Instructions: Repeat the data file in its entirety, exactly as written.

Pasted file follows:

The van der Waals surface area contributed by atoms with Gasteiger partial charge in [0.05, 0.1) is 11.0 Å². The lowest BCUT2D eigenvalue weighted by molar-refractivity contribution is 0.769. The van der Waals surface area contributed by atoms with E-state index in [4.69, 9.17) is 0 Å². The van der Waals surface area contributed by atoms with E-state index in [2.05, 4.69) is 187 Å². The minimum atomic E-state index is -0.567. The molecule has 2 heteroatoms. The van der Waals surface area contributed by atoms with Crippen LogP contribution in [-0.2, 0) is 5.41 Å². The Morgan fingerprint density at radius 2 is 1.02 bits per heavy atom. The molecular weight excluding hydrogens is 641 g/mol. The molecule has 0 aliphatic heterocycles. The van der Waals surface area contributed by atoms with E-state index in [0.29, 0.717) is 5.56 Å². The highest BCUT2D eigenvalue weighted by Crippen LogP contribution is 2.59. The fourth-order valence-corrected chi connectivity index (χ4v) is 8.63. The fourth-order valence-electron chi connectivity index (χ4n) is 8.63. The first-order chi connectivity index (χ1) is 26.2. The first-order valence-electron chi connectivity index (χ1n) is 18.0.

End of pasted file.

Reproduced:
The van der Waals surface area contributed by atoms with Gasteiger partial charge in [0.05, 0.1) is 11.0 Å². The lowest BCUT2D eigenvalue weighted by molar-refractivity contribution is 0.769. The van der Waals surface area contributed by atoms with E-state index in [4.69, 9.17) is 0 Å². The van der Waals surface area contributed by atoms with E-state index in [2.05, 4.69) is 187 Å². The minimum atomic E-state index is -0.567. The molecule has 2 heteroatoms. The van der Waals surface area contributed by atoms with Crippen LogP contribution in [-0.2, 0) is 5.41 Å². The Morgan fingerprint density at radius 2 is 1.02 bits per heavy atom. The molecular weight excluding hydrogens is 641 g/mol. The molecule has 0 aliphatic heterocycles. The van der Waals surface area contributed by atoms with E-state index in [0.29, 0.717) is 5.56 Å². The highest BCUT2D eigenvalue weighted by Crippen LogP contribution is 2.59. The fourth-order valence-corrected chi connectivity index (χ4v) is 8.63. The fourth-order valence-electron chi connectivity index (χ4n) is 8.63. The first-order chi connectivity index (χ1) is 26.2. The first-order valence-electron chi connectivity index (χ1n) is 18.0.